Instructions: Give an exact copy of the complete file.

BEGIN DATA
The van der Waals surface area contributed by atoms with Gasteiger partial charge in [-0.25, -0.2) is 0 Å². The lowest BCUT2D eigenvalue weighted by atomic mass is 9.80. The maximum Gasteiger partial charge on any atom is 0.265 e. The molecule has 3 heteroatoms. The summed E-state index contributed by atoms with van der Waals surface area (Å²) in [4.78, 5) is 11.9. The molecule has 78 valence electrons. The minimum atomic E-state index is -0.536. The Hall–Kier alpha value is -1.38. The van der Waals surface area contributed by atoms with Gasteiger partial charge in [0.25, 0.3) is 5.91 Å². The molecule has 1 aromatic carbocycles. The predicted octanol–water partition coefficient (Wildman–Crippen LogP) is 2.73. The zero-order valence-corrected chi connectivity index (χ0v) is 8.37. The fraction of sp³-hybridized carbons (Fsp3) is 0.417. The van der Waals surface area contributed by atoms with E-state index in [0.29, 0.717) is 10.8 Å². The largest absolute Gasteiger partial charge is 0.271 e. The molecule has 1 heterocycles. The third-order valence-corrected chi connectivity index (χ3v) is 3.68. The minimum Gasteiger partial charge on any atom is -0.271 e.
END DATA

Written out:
The van der Waals surface area contributed by atoms with Gasteiger partial charge in [-0.25, -0.2) is 0 Å². The lowest BCUT2D eigenvalue weighted by atomic mass is 9.80. The maximum Gasteiger partial charge on any atom is 0.265 e. The molecule has 3 heteroatoms. The summed E-state index contributed by atoms with van der Waals surface area (Å²) in [4.78, 5) is 11.9. The molecule has 78 valence electrons. The minimum atomic E-state index is -0.536. The Hall–Kier alpha value is -1.38. The van der Waals surface area contributed by atoms with Gasteiger partial charge in [0.25, 0.3) is 5.91 Å². The molecule has 1 aromatic carbocycles. The predicted octanol–water partition coefficient (Wildman–Crippen LogP) is 2.73. The zero-order valence-corrected chi connectivity index (χ0v) is 8.37. The fraction of sp³-hybridized carbons (Fsp3) is 0.417. The van der Waals surface area contributed by atoms with E-state index in [0.29, 0.717) is 10.8 Å². The largest absolute Gasteiger partial charge is 0.271 e. The molecule has 1 heterocycles. The third-order valence-corrected chi connectivity index (χ3v) is 3.68. The minimum Gasteiger partial charge on any atom is -0.271 e.